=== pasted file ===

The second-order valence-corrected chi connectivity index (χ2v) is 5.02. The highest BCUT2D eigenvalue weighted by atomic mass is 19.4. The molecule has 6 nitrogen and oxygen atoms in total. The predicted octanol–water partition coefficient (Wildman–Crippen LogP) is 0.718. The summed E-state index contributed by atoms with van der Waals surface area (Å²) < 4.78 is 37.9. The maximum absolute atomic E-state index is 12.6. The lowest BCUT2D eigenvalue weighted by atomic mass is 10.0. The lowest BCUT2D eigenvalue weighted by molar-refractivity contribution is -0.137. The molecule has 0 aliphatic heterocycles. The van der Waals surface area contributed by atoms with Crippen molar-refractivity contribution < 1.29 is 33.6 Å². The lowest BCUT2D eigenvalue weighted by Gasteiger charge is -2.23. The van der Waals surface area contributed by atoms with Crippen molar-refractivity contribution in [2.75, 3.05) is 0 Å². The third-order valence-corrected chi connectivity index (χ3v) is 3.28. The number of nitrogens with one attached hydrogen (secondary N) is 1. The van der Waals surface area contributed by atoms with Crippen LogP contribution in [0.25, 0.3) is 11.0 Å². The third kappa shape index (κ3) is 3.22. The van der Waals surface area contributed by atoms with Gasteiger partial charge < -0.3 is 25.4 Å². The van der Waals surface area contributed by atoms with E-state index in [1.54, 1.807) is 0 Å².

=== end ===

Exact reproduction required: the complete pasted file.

The second-order valence-corrected chi connectivity index (χ2v) is 5.02. The highest BCUT2D eigenvalue weighted by atomic mass is 19.4. The molecule has 6 nitrogen and oxygen atoms in total. The predicted octanol–water partition coefficient (Wildman–Crippen LogP) is 0.718. The summed E-state index contributed by atoms with van der Waals surface area (Å²) < 4.78 is 37.9. The maximum absolute atomic E-state index is 12.6. The lowest BCUT2D eigenvalue weighted by atomic mass is 10.0. The lowest BCUT2D eigenvalue weighted by molar-refractivity contribution is -0.137. The molecule has 0 aliphatic heterocycles. The van der Waals surface area contributed by atoms with Crippen molar-refractivity contribution < 1.29 is 33.6 Å². The lowest BCUT2D eigenvalue weighted by Gasteiger charge is -2.23. The van der Waals surface area contributed by atoms with Crippen molar-refractivity contribution in [2.75, 3.05) is 0 Å². The third-order valence-corrected chi connectivity index (χ3v) is 3.28. The number of nitrogens with one attached hydrogen (secondary N) is 1. The van der Waals surface area contributed by atoms with Crippen LogP contribution in [0.25, 0.3) is 11.0 Å². The third kappa shape index (κ3) is 3.22. The van der Waals surface area contributed by atoms with Gasteiger partial charge < -0.3 is 25.4 Å². The van der Waals surface area contributed by atoms with E-state index in [1.54, 1.807) is 0 Å².